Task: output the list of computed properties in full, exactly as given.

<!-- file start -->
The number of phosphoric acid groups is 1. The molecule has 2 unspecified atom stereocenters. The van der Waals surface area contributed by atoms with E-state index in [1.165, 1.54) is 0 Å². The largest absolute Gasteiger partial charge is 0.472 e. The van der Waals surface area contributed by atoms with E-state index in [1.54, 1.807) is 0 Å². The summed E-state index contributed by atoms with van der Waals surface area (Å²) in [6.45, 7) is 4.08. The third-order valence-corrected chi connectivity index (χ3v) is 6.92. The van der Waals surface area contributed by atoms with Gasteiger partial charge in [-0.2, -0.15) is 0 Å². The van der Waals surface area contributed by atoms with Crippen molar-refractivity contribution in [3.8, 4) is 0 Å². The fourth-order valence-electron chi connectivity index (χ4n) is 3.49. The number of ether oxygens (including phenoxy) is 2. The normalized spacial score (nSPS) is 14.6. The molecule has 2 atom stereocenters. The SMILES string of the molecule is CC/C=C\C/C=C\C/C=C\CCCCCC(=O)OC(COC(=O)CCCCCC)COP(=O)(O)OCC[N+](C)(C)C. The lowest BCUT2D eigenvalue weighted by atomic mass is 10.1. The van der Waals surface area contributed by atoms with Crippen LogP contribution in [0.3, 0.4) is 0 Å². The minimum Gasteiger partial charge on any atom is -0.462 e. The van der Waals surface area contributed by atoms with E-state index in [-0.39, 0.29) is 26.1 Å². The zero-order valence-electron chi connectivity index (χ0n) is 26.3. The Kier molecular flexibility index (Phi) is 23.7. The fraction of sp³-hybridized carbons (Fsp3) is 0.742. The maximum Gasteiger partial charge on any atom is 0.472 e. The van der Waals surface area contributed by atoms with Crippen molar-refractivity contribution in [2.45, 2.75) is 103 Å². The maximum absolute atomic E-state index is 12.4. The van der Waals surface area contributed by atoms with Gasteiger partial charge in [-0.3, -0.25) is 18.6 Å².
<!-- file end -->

The number of phosphoric acid groups is 1. The molecule has 2 unspecified atom stereocenters. The van der Waals surface area contributed by atoms with E-state index in [1.165, 1.54) is 0 Å². The largest absolute Gasteiger partial charge is 0.472 e. The van der Waals surface area contributed by atoms with E-state index in [1.54, 1.807) is 0 Å². The summed E-state index contributed by atoms with van der Waals surface area (Å²) in [6.45, 7) is 4.08. The third-order valence-corrected chi connectivity index (χ3v) is 6.92. The van der Waals surface area contributed by atoms with Gasteiger partial charge in [-0.2, -0.15) is 0 Å². The van der Waals surface area contributed by atoms with Crippen molar-refractivity contribution in [3.8, 4) is 0 Å². The fourth-order valence-electron chi connectivity index (χ4n) is 3.49. The number of ether oxygens (including phenoxy) is 2. The normalized spacial score (nSPS) is 14.6. The molecule has 2 atom stereocenters. The SMILES string of the molecule is CC/C=C\C/C=C\C/C=C\CCCCCC(=O)OC(COC(=O)CCCCCC)COP(=O)(O)OCC[N+](C)(C)C. The lowest BCUT2D eigenvalue weighted by atomic mass is 10.1. The van der Waals surface area contributed by atoms with Crippen LogP contribution in [0.3, 0.4) is 0 Å². The minimum Gasteiger partial charge on any atom is -0.462 e. The van der Waals surface area contributed by atoms with E-state index in [-0.39, 0.29) is 26.1 Å². The zero-order valence-electron chi connectivity index (χ0n) is 26.3. The Kier molecular flexibility index (Phi) is 23.7. The fraction of sp³-hybridized carbons (Fsp3) is 0.742. The maximum Gasteiger partial charge on any atom is 0.472 e. The van der Waals surface area contributed by atoms with Crippen molar-refractivity contribution in [2.45, 2.75) is 103 Å². The maximum absolute atomic E-state index is 12.4. The van der Waals surface area contributed by atoms with Gasteiger partial charge in [-0.3, -0.25) is 18.6 Å².